Hamline University law professor David Schultz said, "If they [James O'Keefe's group] were intentionally going in and trying to fraudulently obtain a ballot, they violated the law", referring to Title 42, which prohibits procuring ballots fraudulently.


James O'Keefe struck me as being unstable and joking, and for only that reason did I humor him.

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On June 26,2017, James O'Keefe released a video on the YouTube channel of Project Veritas that showed John Bonifield, a producer of health and medical stories for CNN, saying CNN's coverage of the Russia investigation was "Because it's ratings" and that the coverage was "mostly bullshit".


On June 28,2017, James O'Keefe released the second part of the series of undercover videos, by then dubbed "American Pravda".


On June 30,2017, James O'Keefe released the third part of the undercover videos.


James O'Keefe was seen outside Project Veritas' office in Mamaroneck, New York, with her car remaining at the office's parking lot for more than an hour.


James O'Keefe declined to comment about the woman's apparent connection to Project Veritas.


Hours after the Post published this story, James O'Keefe released a video which he claimed exposed the newspaper's liberal bias.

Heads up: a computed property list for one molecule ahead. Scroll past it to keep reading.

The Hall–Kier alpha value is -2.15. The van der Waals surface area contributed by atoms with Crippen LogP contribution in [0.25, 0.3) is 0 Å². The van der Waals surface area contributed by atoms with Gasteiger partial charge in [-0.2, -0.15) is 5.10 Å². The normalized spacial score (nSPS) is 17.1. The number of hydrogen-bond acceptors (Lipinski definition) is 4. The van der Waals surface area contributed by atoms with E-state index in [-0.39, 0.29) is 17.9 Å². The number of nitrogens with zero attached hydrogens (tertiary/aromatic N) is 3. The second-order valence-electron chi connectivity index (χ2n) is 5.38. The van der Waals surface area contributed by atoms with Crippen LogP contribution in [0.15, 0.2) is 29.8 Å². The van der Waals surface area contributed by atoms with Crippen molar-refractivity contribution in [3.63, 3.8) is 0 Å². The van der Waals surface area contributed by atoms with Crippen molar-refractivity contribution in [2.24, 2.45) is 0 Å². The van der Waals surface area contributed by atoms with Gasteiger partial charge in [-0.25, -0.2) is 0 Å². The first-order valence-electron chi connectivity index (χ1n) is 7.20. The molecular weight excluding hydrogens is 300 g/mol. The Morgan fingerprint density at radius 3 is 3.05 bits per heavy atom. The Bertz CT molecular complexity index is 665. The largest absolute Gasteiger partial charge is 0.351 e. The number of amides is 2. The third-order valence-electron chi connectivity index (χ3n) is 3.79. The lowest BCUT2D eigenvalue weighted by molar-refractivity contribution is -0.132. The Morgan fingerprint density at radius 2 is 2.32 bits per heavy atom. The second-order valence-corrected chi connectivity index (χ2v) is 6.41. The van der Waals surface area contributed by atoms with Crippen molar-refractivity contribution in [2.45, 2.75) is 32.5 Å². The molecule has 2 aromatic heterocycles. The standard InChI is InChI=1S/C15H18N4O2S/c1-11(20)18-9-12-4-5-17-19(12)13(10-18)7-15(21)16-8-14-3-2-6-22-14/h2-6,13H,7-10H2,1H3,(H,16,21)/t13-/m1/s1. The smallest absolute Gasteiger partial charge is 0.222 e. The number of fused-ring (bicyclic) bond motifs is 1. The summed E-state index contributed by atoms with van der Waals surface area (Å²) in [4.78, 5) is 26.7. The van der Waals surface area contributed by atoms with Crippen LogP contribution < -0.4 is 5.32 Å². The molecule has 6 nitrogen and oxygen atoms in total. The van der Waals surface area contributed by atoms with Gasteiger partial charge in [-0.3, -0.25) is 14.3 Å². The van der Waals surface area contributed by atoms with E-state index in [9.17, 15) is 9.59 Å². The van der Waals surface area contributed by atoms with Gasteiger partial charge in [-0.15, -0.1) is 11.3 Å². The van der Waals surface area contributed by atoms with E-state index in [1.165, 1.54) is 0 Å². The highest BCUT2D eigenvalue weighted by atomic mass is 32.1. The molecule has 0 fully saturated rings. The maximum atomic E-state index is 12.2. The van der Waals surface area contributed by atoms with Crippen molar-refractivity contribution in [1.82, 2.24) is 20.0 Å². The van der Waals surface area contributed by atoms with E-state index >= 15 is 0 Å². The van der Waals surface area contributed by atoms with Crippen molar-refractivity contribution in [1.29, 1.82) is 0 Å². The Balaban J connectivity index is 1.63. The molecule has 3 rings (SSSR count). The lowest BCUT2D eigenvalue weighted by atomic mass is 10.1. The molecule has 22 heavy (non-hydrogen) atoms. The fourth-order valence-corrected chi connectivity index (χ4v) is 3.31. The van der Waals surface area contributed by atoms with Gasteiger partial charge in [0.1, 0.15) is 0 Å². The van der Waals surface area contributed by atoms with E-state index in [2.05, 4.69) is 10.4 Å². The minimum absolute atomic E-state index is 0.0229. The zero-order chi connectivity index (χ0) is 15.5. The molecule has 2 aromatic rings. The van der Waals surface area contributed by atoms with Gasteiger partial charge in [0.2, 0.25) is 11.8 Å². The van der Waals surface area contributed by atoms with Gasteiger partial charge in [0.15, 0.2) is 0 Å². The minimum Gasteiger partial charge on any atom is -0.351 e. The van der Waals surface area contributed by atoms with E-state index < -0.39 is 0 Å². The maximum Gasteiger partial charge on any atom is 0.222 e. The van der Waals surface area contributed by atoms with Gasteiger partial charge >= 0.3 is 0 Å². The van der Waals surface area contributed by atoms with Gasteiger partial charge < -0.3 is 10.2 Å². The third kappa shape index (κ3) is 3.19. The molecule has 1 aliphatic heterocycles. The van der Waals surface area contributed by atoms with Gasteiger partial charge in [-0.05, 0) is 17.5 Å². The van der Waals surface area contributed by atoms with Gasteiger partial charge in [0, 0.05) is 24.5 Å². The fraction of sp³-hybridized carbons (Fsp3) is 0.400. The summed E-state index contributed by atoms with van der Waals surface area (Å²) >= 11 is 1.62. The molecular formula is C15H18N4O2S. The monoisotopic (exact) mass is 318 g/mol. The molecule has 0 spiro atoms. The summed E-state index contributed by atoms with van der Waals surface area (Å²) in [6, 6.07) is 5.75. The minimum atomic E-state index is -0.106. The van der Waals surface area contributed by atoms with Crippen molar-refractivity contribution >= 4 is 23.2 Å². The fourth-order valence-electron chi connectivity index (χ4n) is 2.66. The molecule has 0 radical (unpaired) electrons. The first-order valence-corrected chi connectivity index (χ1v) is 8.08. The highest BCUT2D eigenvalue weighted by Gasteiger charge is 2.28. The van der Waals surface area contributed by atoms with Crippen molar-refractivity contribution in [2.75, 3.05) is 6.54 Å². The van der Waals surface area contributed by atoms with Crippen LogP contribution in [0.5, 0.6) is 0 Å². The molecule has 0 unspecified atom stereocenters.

James O'Keefe was criticized for his failed sting, and The Washington Post was praised.


Dan McLaughlin of the conservative National Review said that James O'Keefe's sting was an "own goal" and that James O'Keefe was doing a disservice to the conservative movement; Jim Geraghty of the National Review made a similar assessment.


Jonathan Chait of New York magazine said that James O'Keefe, having set out prove that the Post was fake news, ended up disproving it.


James O'Keefe's plot collapsed because it was premised on a ludicrously false worldview, wrote Chait.


Tim Kenneally and Daniel Frankel reporting for TheWrap in 2011 noted that some of James O'Keefe's supporters referred to him as the right wing's answer to a long line of left-leaning "hybrid troublemakers who get put on the cover of Rolling Stone, like Paul Krassner and Abbie Hoffman".


James O'Keefe's success at luring his prey into harming themselves is a measure of how fallible and foolish anyone, including good people, can sometimes be.


James O'Keefe denied that he used fake Twitter accounts and said that he would sue Twitter in response.